Thursday, June 21 2018 3:03 PM EDT2018-06-21 19:03:11 GMT
    In its latest revision to an international disease classification manual, the U.N. health agency said Monday that classifying "Gaming Disorder" as a separate condition will 'serve a public health purpose for countries.' (Source: Pixabay)In its latest revision to an international disease classification manual, the U.N. health agency said Monday that classifying "Gaming Disorder" as a separate condition will 'serve a public health purpose for countries.' (Source: Pixabay)

    The World Health Organization says that compulsively playing video games now qualifies as a new mental health condition, in a move that some critics warn may risk stigmatizing its young players.

    More >>

    The World Health Organization says that compulsively playing video games now qualifies as a new mental health condition, in a move that some critics warn may risk stigmatizing its young players.

    More >>
  • Beer may lack fizz in Europe amid carbon dioxide shortage

    Beer may lack fizz in Europe amid carbon dioxide shortage

    Wednesday, June 20 2018 6:51 AM EDT2018-06-20 10:51:23 GMT
    Thursday, June 21 2018 2:58 PM EDT2018-06-21 18:58:35 GMT
    (Nigel French/PA via AP). England supporters celebrate Harry Kane's winning goal as fans watch the World Cup soccer match between Tunisia and England at the Lord Raglan Pub in London, Monday, June 18, 2018.(Nigel French/PA via AP). England supporters celebrate Harry Kane's winning goal as fans watch the World Cup soccer match between Tunisia and England at the Lord Raglan Pub in London, Monday, June 18, 2018.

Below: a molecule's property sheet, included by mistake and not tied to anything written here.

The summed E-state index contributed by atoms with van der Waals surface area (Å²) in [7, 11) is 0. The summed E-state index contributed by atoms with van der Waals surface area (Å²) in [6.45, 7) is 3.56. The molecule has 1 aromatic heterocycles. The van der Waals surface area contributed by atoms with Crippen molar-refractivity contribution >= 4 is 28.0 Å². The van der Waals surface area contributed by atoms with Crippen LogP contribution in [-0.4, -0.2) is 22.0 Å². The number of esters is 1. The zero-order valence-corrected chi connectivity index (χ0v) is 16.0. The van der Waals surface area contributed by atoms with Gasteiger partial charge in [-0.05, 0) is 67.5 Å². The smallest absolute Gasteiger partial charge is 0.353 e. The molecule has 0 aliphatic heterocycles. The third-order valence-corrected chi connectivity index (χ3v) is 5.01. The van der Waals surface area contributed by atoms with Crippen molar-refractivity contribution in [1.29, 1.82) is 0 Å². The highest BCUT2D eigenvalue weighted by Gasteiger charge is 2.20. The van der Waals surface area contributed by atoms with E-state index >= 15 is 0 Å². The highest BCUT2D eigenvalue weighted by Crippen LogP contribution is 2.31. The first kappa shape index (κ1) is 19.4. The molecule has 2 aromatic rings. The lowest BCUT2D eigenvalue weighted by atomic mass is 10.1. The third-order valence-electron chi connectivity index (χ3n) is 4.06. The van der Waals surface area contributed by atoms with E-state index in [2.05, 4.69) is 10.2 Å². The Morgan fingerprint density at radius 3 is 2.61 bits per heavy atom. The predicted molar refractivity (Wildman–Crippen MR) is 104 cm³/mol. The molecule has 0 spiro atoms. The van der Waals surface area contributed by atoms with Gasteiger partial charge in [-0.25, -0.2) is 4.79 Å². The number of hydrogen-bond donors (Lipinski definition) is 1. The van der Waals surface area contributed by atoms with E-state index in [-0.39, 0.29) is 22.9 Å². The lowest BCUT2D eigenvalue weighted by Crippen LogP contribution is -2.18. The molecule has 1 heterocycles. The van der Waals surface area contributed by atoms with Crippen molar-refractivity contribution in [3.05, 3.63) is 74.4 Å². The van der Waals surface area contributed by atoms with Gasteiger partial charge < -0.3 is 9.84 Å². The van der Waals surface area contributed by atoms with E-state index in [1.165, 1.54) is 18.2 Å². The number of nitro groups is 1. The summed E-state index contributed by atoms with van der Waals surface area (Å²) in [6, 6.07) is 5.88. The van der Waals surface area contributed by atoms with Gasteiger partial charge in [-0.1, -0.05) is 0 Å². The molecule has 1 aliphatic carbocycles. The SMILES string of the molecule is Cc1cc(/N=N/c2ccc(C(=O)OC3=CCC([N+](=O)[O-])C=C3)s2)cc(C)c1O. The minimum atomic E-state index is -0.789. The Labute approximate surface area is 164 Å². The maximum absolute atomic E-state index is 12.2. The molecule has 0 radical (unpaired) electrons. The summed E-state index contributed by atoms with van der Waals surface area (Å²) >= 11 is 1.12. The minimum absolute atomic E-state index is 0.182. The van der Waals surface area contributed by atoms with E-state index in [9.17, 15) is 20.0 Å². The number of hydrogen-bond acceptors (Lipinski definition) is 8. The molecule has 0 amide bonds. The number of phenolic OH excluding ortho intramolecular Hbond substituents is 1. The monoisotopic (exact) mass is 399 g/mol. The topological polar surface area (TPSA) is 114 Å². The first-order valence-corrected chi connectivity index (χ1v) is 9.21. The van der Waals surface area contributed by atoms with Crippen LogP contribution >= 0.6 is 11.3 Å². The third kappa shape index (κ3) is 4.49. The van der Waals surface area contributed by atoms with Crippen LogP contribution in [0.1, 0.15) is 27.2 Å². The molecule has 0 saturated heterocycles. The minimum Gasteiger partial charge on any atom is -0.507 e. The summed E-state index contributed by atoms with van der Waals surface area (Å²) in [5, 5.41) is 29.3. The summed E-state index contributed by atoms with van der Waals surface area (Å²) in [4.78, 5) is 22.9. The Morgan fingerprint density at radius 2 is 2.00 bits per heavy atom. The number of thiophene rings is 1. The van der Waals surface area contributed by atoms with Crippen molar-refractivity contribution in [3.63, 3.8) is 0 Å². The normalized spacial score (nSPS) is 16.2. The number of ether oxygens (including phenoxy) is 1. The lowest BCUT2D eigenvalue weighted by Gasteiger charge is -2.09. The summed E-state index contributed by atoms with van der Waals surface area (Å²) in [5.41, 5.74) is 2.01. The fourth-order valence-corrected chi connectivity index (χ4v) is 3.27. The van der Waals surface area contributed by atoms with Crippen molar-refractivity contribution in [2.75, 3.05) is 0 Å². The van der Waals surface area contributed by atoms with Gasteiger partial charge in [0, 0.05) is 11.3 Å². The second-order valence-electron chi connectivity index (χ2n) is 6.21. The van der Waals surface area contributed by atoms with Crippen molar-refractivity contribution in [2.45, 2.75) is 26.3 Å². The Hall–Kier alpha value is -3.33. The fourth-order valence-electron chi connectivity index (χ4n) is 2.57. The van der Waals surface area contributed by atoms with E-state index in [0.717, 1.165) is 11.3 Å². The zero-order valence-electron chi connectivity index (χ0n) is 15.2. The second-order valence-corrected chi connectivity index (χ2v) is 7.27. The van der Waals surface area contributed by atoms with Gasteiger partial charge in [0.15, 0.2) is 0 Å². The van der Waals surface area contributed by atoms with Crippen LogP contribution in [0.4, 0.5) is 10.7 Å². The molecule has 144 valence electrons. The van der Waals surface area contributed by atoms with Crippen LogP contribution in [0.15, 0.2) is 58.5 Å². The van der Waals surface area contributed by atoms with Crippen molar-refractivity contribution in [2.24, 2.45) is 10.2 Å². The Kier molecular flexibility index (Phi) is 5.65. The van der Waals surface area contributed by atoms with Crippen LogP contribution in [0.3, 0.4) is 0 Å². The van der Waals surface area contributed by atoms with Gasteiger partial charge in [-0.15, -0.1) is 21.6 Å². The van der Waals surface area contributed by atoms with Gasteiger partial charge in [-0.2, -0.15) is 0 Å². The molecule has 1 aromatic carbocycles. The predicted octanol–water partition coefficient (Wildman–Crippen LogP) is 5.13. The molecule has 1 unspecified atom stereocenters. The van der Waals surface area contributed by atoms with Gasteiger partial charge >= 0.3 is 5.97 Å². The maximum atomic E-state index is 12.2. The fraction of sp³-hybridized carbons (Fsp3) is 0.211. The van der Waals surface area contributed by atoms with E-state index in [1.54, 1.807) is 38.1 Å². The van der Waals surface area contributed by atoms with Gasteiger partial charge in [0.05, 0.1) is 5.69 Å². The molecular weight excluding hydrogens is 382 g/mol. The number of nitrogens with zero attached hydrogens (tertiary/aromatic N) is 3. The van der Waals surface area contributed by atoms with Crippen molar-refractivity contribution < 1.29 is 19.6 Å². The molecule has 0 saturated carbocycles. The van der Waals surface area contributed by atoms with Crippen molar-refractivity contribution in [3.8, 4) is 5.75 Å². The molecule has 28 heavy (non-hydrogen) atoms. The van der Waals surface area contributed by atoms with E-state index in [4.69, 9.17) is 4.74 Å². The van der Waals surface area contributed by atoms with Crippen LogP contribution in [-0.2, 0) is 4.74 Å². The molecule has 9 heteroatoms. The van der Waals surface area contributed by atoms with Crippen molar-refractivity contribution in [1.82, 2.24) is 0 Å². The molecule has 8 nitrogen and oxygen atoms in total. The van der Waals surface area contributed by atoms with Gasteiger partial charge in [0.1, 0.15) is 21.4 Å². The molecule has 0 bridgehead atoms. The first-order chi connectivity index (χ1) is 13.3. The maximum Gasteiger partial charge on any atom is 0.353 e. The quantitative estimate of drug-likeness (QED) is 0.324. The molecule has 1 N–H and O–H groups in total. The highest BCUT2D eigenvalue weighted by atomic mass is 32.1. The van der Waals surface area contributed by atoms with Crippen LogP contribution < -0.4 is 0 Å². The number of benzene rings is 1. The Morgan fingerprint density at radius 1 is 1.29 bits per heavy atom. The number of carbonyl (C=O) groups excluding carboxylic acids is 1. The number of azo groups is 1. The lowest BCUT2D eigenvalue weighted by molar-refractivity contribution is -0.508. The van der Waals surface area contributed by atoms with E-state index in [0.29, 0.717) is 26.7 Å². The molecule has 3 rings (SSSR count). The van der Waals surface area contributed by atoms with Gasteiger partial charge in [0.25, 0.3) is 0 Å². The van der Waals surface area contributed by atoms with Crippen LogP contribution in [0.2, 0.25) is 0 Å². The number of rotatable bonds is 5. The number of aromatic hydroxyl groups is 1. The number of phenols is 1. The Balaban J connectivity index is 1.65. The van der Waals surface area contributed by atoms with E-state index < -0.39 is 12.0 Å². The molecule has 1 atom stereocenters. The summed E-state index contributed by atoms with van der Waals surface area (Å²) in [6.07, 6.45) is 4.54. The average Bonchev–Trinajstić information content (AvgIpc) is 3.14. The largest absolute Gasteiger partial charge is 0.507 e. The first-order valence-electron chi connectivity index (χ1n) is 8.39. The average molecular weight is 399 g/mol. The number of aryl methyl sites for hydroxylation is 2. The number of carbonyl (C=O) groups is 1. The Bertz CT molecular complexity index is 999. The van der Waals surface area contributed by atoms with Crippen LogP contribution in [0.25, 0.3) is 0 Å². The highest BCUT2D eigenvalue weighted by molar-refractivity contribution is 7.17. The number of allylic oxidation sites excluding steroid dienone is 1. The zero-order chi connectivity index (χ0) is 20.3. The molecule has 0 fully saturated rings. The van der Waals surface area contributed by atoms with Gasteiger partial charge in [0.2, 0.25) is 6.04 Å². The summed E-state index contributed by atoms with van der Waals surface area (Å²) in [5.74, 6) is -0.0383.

A British trade group says there's a shortage of carbon dioxide in Northern Europe _ sparking fears that drinks may lack fizz just as thirsty soccer fans fill pubs for the World Cup.More >>
    A British trade group says there's a shortage of carbon dioxide in Northern Europe _ sparking fears that drinks may lack fizz just as thirsty soccer fans fill pubs for the World Cup.More >>
  • Smoking hits new low; about 14 percent of US adults light up

    Smoking hits new low; about 14 percent of US adults light up

    Tuesday, June 19 2018 1:10 AM EDT2018-06-19 05:10:52 GMT
    Thursday, June 21 2018 2:54 PM EDT2018-06-21 18:54:22 GMT
    (AP Photo/Rich Pedroncelli, File). FILE - In this June 22, 2012, file photo, a smoker snuffs out a cigarette at the Capitol in Sacramento, Calif. The rate of smoking among adults in the U.S. fell to about 14 percent in 2017, according to new data relea...(AP Photo/Rich Pedroncelli, File). FILE - In this June 22, 2012, file photo, a smoker snuffs out a cigarette at the Capitol in Sacramento, Calif. The rate of smoking among adults in the U.S. fell to about 14 percent in 2017, according to new data relea...
    Smoking by US adults hits another all-time low; about 14 percent smoke cigarettes.More >>
    Smoking by US adults hits another all-time low; about 14 percent smoke cigarettes.More >>
Powered by Frankly